If leave to appeal is granted, the District Court Judge may immediately proceed to hear the appeal or adjourn it to a suitable date.

 

Appeals Bail | Can you apply for a bail application on appeal?

Whether it is a severity appeal or conviction appeal (or all grounds appeal), you can make a bail application immediately after you are sentenced in the Local Court.

After lodging an appeal in the local court registry immediately after sentence, you may then apply for appeals bail the same day in the same Local Court.

You may also apply for bail in the District Court on or after the first court date in the District Court for the appeal.

Appeals bail will likely be granted if there is a reasonably arguable prospect of success on the appeal. However, to grant bail, the court will also need to be satisfied that there is no unacceptable risk (and in a case it is a show cause offence, that cause has been shown that continued detention is not justified).

 

What are the possible outcomes of a District Court appeal?

For conviction appeals where you appeal the finding of guilt, a District Court Judge can:

  1. Set aside the guilty verdict and conviction, acquit you and dismiss the charge(s); or
  2. If the appeal requires leave from the District Court, a District Court Judge can set aside the finding of guilt and conviction, and remit the case back to the local court to be redetermined in accordance with the District Court’s directions; or
  3. Dismiss the appeal.

For severity appeals where you are appealing the severity of the sentence, a District Court Judge can:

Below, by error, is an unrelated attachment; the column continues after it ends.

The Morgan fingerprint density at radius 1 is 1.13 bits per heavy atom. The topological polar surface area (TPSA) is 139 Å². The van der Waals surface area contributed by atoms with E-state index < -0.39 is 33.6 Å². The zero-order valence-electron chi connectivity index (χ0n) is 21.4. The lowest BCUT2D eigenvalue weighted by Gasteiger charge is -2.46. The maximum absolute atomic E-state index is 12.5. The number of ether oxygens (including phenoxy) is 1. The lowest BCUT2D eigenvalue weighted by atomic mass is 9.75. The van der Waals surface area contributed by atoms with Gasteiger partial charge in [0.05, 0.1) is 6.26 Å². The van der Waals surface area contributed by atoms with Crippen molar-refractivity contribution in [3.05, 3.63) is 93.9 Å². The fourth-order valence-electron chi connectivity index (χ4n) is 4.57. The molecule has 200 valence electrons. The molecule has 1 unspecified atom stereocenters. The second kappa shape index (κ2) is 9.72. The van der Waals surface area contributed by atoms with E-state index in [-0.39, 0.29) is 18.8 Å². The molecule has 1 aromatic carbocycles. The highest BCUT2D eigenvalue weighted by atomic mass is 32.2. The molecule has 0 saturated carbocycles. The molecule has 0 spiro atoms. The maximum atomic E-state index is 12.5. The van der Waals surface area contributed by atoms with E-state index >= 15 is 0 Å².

1. Set aside the original sentence and impose a more lenient sentence; or
  2. Set aside the original sentence and impose a heavier sentence. If the court intends to do this, the Judge will first give a warning to give you an opportunity to withdraw your appeal so that the sentence remains the same; or
  3. Dismiss the appeal.

 

Can you use new or fresh evidence on a District Court appeal?

A severity appeal or conviction appeal normally involve the District Court Judge reviewing all the local court evidence in order to make his/her own conclusion. This is usually a review of all the evidence tendered and evidence given which will be reflected on an appeal in a transcript and exhibits. This is called a rehearing of the case.

If the appeal is against the severity of the sentence that was imposed, you may introduce new or fresh evidence for the Judge to take into account in your favour under section 17 Crimes (Appeal and Review) Act 2001 (NSW).